Talking the cult of Apple on ABC Gold Coast

ABC logoToday the iPhone 6 went on sale, and of course the Apple fanchildren went into their usual semi-crazed state waiting for the Apple Stores to open — even on the Gold Coast.

ABC Gold Coast morning presenter Nicole Dyer decided to give me a call to explain the phenomenon, and here’s the recording.

She asked me about Stephen Fry’s review of the iPhone 6 for The Guardian. I was not complimentary. I referred to it as “one of the most embarrassing pieces of technology writing in the history of electricity”.

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The audio is ©2014 Australian Broadcasting Corporation.

The 9pm Edict #21

The Australian government continues to use the world’s most vulnerable people as political footballs. We discover the ultimate Ayn Rand porn. And Stephen Fry is a patronising racist who should be thrown off television. Not really news, but it’s time people understood.

In this episode of the Edict, you’ll also hear why political strategist Mark Textor pisses me off. And I mention this cartoon by First Dog on the Moon.

Continue reading “The 9pm Edict #21”

Talking regulating social media on ABC Radio National

On Thursday 9 August I had the very great pleasure of discussing the regulation of social media with the ABC’s Waleed Aly.

As I’ve been writing these catch-up posts today, I’ve become aware that there’s been quite a bit of media commentary on this topic lately. People are seeing Bad Things happening online and want to Make It Stop.

Even my own small media involvement has seen this topic come up, since the beginning of July, at Crikey, ABC Local Radio, Balls Radio and probably elsewhere. It almost makes me want to use Gerry Anderson’s special machine.

Actually it’s all been fun. But what makes this conversation stand out is that Mr Aly is a bloody intelligent bloke, witty and incisive all at once. As just one example, here’s the observation with which he ended the interview.

Anyone who wanted to have the power to read people’s minds, I think, has the internet and now realises that power might be something more of a curse.

While the conversation took as its starting-point the outrage over the discovery of a Facebook page full of offensive jokes about Aboriginal people, we also talk about Facebook’s inconsistency in enforcing their own rules, and I call for Stephen Fry’s program QI to be taken off television.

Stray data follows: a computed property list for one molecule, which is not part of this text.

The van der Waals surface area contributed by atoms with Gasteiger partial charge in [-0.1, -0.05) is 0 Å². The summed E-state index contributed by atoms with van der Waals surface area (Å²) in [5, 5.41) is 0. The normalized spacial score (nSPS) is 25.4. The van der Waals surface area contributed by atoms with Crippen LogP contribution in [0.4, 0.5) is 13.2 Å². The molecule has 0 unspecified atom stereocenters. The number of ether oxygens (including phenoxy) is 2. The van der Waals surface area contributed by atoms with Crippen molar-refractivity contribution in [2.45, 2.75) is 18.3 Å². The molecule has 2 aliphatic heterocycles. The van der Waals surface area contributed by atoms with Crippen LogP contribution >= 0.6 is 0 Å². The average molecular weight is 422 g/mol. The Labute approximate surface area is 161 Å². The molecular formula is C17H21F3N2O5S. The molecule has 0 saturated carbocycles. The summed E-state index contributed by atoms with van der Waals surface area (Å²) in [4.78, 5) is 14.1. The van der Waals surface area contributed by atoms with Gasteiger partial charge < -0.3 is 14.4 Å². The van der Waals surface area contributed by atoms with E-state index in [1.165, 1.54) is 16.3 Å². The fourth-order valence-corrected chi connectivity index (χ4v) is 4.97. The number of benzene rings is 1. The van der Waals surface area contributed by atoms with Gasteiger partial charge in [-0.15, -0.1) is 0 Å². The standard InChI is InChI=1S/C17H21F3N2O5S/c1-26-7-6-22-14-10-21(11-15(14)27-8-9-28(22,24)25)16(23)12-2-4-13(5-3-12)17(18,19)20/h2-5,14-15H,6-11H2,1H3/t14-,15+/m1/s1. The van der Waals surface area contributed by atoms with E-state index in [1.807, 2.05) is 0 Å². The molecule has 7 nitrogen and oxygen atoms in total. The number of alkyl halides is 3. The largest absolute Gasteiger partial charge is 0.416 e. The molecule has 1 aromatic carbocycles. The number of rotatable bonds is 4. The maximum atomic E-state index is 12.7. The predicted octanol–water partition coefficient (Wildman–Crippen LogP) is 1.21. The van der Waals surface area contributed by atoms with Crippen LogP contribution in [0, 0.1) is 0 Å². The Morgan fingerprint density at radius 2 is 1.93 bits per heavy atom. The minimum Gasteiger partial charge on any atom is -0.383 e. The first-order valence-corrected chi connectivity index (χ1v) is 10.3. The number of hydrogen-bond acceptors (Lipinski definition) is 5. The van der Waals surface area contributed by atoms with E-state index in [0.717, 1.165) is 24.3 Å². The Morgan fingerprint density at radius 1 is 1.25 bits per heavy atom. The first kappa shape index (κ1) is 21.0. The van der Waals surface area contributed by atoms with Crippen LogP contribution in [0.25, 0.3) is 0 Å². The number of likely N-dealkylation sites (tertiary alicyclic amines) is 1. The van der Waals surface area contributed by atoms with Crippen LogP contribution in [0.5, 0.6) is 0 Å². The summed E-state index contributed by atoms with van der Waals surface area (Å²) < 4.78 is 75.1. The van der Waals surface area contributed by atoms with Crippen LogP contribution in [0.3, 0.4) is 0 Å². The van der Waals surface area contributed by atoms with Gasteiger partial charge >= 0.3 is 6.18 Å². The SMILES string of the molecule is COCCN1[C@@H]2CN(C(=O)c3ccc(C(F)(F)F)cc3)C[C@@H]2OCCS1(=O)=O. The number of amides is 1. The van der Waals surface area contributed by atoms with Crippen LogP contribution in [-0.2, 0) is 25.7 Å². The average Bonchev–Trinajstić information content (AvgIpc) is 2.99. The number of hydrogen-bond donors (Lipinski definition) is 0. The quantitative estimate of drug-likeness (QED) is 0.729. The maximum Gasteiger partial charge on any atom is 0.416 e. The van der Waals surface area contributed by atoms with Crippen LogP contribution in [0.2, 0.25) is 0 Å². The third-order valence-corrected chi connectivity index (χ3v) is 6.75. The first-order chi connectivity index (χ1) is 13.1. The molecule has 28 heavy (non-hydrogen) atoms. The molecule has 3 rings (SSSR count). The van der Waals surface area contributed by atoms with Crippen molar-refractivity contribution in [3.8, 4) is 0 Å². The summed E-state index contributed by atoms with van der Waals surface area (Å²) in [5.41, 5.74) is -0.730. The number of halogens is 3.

ABC Radio has posted their version of the audio at Regulating social media, where for some reason they fail to mention my involvement. Here’s mine.

Both versions start off with a brief interview with Australia’s Race Discrimination Commissioner, Helen Szoke. My interview starts at around 6 minutes 40 seconds.

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The audio is of course ©2012 Australian Broadcasting Corporation.

Links for 22 October 2009 through 27 October 2009

Stilgherrian’s links for 22 October 2009 through 27 October 2009, published after far too long a break. I really, really do need to work out a better way of doing this…

Smartphones as sexual display

On one of my recent visits to NSW Parliament House on Macquarie Street the security guard who X-rayed my bag noted that while it contained plenty of Apple kit, such as my MacBook Pro, I carried a Nokia phone rather than an iPhone. “That’s because I haven’t drunk the Kool-Aid,” I replied. “Plus they’re all just tools for a job.”

Many people do seem to choose their devices more through brand identity than practical value. I was going to write more about that, but that renowned bastard Stephen Fry has beaten me to it. It’s all about sexual display.

When two businessmen drop down in neighbouring aeroplane seats and each gets out a smartphone an electricity will crackle between them like that between two sexually heated adolescents whose thighs have accidentally touched in the backseat of the school bus. If one businessman fishes from his shirt pocket a BlackBerry while the other gets out an iPhone a whole range of complex thoughts will begin to boil in the brains of each: resentment, contempt, insecurity and irritation are merely the emotions bubbling closest to the surface: deep down, dark and primal forces stir. We do not possess antlers, horns or tusks, we cannot display fans of feather or manes of fur, the best we can do is express our personality, aspirations, beliefs, outlook, sexual potency, status, right to breed and place in the hierarchy through the choices we make in our possessions: and no possession, here in the early part of the twenty-first century, speaks quite so loudly as our smartphone. Once upon a time it was our motorcar and in the future it may well be a robot, a rocket-pack or a hoverpenis that defines us, but for the moment it is, for good or ill, a smartphone.

Many women reading this will detect that the foregoing is an issue almost entirely for males, who remain the prime sufferers in this kind of tribal status war. My suspicion is that women are, if not immune, far less emotionally bound up in the business than men. I may be wrong and welcome clarification either way on this point.

I do realise that quoting Stephen Fry doesn’t make up for writing an original piece, but at least it means I’m trying to keep up to date with my writing.